Inspired by the Franklin Institute’s mission to serve underprivileged youth, Nicholas and Athena Karabots made museum history with a donation to make a new permanent exhibition, “Your Brain,” a reality.
The neural network climbing structure in the new “Your Brain” exhibit at The Franklin Institute.
When philanthropist and local business tycoon Nicholas Karabots first walked through The Franklin Institute’s brand-new and spectacularly innovative “Your Brain” exhibit, his first reaction was that of sheer surprise. “I had no idea what went on in this little head of mine,” he says with a laugh. “Especially when I see my lovely wife. Now I know exactly what neurons are firing when I look at her.” Science aside, his involvement with The Franklin Institute is also a connection of both the head and the heart.
Four years ago, when Nicholas—the son of poor Greek immigrants—first ventured into The Franklin Institute, he encountered a group of inner-city kids enthralled with the stars, skies, and astronomy. Nicholas, a self-professed “bad kid” growing up, was instantly taken back to his rough-and-tumble childhood in the South Bronx and his trips to New York’s Hayden Planetarium. “The Hayden Planetarium opened my eyes to certain things—and The Franklin Institute brought me back to my youth,” he says. “My wife and I just fell in love with the programs here.”
Images at the “Your Brain” exhibit.
It’s a connection so strong that it spurred him, along with wife Athena, to donate $10 million to the Philadelphia institution—the single-largest private sector donation in its storied 180-year history. The end result of this investment? The Nicholas and Athena Karabots Pavilion, a game-changing, high-tech, 53,000-square-foot addition.
“This expansion will take us far into the future,” says Larry Dubinski, the institute’s chief operating officer, who will take over as CEO and president on July 1. “It is a building that will work and flow with wherever the future takes us. But none of this would have happened if it were not for Mr. and Mrs. Karabots,” he says emphatically. “The Karabotses have made one of the most marked impacts on the Franklin Institute in our entire history.”
The Karabotses aren’t new to the philanthropic game. Nicholas made his fortune as the head of the Fort Washington–based Kappa Media Group, best known as the world’s leading publisher of puzzle magazines. He also serves as chairman of the board of the Spartan Organization and the Jericho National Golf Club, and he and Athena are the owners of the local 24-acre Karamoor Farm winery. And to share in their good fortune, they have been some of the region’s most-active charitable donators, offering major gifts to The Children’s Hospital of Philadelphia, The College of Physicians of Philadelphia, and the Philadelphia Museum of Art.
Athena and Nicholas Karabots.
For the charitable couple, The Franklin Institute falls squarely into that pantheon of worthwhile organizations. “The Franklin Institute has never, ever done anything that wasn’t spectacular,” explains Athena. “We have always respected the Institute, and that’s why we are involved.”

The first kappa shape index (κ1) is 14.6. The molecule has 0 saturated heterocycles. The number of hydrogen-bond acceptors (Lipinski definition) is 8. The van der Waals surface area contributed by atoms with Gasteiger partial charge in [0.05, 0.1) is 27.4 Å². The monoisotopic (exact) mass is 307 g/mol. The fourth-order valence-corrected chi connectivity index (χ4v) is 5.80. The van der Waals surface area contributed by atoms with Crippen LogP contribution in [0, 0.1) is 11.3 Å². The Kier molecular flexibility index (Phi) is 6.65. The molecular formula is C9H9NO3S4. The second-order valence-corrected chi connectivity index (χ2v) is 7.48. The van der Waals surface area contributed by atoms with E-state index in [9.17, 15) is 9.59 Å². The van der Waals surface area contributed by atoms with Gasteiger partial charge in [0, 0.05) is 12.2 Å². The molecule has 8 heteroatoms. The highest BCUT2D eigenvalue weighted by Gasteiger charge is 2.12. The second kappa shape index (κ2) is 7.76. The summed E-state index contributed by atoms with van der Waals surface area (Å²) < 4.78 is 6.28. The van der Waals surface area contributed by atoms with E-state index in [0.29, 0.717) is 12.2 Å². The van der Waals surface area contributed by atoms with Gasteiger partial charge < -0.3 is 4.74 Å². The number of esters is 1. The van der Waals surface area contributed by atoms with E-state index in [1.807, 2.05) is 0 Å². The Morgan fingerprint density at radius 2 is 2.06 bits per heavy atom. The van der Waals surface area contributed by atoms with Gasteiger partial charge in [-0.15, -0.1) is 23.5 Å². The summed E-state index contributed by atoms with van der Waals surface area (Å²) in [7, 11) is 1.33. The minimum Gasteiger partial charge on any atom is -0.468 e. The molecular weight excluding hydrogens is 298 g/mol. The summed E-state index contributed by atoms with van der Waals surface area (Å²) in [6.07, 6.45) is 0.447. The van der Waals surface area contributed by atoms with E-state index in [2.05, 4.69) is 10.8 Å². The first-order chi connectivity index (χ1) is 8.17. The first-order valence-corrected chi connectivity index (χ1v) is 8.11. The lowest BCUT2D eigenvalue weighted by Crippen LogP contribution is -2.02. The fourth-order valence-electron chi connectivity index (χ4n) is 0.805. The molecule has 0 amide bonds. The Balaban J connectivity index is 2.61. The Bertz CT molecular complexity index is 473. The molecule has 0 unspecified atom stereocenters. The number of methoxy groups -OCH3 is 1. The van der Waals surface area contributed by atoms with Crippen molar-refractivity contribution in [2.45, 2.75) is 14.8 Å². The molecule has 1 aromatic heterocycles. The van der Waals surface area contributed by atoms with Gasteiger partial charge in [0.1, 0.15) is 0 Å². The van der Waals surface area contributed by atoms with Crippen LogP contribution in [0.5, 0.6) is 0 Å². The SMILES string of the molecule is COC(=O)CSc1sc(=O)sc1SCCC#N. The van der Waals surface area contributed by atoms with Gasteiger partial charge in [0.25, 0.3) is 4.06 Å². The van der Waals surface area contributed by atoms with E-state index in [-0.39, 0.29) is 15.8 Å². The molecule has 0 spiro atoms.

Anchored by three key elements, the $41 million pavilion is nothing short of spectacular. The centerpiece is the signature “Your Brain” exhibition, an awe-inspiring, 8,500-square-foot exhibit with more than 70 different interactive elements that’s been eight years in the making. “I think we all want to learn more about how our brain works, and from beginning to end, this exhibition will take people into their own brain and transform them,” says Dubinski, adding that this is the largest exhibition on the brain in the country. Included in the exhibit is a climbable 18-foot brain structure that mimics neurons firing, an elevated piano that illustrates the notion of fear, and a street scene full of mind-bending optics. By all accounts, “Your Brain” is poised to be the next generation’s version of the Institute’s beloved “Giant Heart,” a fixture here since 1953.
Models at the “Your Brain” exhibit.
Equally awe-inspiring is the 3,000-square-foot kinetic Shimmer Wall that welcomes visitors as they enter Karabots Pavilion. Created by world renowned environmental artist Ned Kahn and crafted out of 10,000 aluminum tiles, the nature controlled Shimmer Wall was designed to mimic the sky and move freely in the wind. The lingering impression is that of undulating waves. “It’s absolutely magnificent—you feel as if you’re floating,” says Nicholas. The pavilion also houses an IACC-certified Conference Center and an 8,000-square-foot, climate-controlled traveling exhibit space, which will allow the Institute to bring larger, world-class visiting exhibitions into its hallowed halls.
But for the Karabotses, it’s the new high-tech and innovative STEM Education Center for student-based programs that turns their involvement from merely philanthropic into something deeply personal. “We’re hoping to work on some educational programs with the kids, with the ultimate purpose of drawing some of these kids from the disadvantaged areas and helping them learn a roadway out of negativity,” Nicholas says.
“The satisfaction will be when kids come through the Institute and the new ‘Your Brain’ exhibit, their eyes are opened a little bit further, [and they] want to learn a little bit more,” says Nicholas. “The ultimate purpose is to show kids that there is something out there that they haven’t discovered yet. To me, that would be the ultimate success. That is the only legacy I care to leave.” The Franklin Institute, 222 N. 20th St., 215-448-1200